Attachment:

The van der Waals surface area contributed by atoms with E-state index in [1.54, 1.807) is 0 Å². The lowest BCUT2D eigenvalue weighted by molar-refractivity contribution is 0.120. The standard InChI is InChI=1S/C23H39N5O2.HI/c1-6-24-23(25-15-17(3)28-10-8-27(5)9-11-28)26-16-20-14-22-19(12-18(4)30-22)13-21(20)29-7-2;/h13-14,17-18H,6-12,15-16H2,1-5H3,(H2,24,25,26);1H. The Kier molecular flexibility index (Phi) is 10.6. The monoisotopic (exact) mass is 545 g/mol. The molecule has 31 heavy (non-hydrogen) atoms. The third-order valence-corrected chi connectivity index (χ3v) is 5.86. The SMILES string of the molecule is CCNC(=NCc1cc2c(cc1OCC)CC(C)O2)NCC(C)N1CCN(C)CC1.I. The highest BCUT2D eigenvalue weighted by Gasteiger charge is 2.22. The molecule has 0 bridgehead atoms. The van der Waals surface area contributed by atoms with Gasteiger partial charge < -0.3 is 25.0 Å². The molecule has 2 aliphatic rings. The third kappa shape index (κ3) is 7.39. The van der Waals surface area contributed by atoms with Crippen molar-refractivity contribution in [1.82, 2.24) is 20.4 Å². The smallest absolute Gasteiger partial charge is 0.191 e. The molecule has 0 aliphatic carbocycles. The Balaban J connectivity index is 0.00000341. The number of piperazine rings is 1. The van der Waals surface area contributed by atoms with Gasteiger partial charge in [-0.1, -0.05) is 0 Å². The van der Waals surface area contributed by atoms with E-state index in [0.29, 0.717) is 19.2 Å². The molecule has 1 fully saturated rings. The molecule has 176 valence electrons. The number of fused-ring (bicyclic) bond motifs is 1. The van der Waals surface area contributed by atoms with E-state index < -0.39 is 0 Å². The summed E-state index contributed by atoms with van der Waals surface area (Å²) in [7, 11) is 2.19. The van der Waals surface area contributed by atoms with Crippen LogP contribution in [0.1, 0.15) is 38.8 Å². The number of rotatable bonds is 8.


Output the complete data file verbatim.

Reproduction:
The van der Waals surface area contributed by atoms with E-state index in [1.54, 1.807) is 0 Å². The lowest BCUT2D eigenvalue weighted by molar-refractivity contribution is 0.120. The standard InChI is InChI=1S/C23H39N5O2.HI/c1-6-24-23(25-15-17(3)28-10-8-27(5)9-11-28)26-16-20-14-22-19(12-18(4)30-22)13-21(20)29-7-2;/h13-14,17-18H,6-12,15-16H2,1-5H3,(H2,24,25,26);1H. The Kier molecular flexibility index (Phi) is 10.6. The monoisotopic (exact) mass is 545 g/mol. The molecule has 31 heavy (non-hydrogen) atoms. The third-order valence-corrected chi connectivity index (χ3v) is 5.86. The SMILES string of the molecule is CCNC(=NCc1cc2c(cc1OCC)CC(C)O2)NCC(C)N1CCN(C)CC1.I. The highest BCUT2D eigenvalue weighted by Gasteiger charge is 2.22. The molecule has 0 bridgehead atoms. The van der Waals surface area contributed by atoms with Gasteiger partial charge < -0.3 is 25.0 Å². The molecule has 2 aliphatic rings. The third kappa shape index (κ3) is 7.39. The van der Waals surface area contributed by atoms with Crippen molar-refractivity contribution in [1.82, 2.24) is 20.4 Å². The smallest absolute Gasteiger partial charge is 0.191 e. The molecule has 0 aliphatic carbocycles. The Balaban J connectivity index is 0.00000341. The number of piperazine rings is 1. The van der Waals surface area contributed by atoms with Gasteiger partial charge in [-0.1, -0.05) is 0 Å². The van der Waals surface area contributed by atoms with E-state index in [0.29, 0.717) is 19.2 Å². The molecule has 1 fully saturated rings. The molecule has 176 valence electrons. The number of fused-ring (bicyclic) bond motifs is 1. The van der Waals surface area contributed by atoms with E-state index < -0.39 is 0 Å². The summed E-state index contributed by atoms with van der Waals surface area (Å²) in [7, 11) is 2.19. The van der Waals surface area contributed by atoms with Crippen LogP contribution in [0.1, 0.15) is 38.8 Å². The number of rotatable bonds is 8.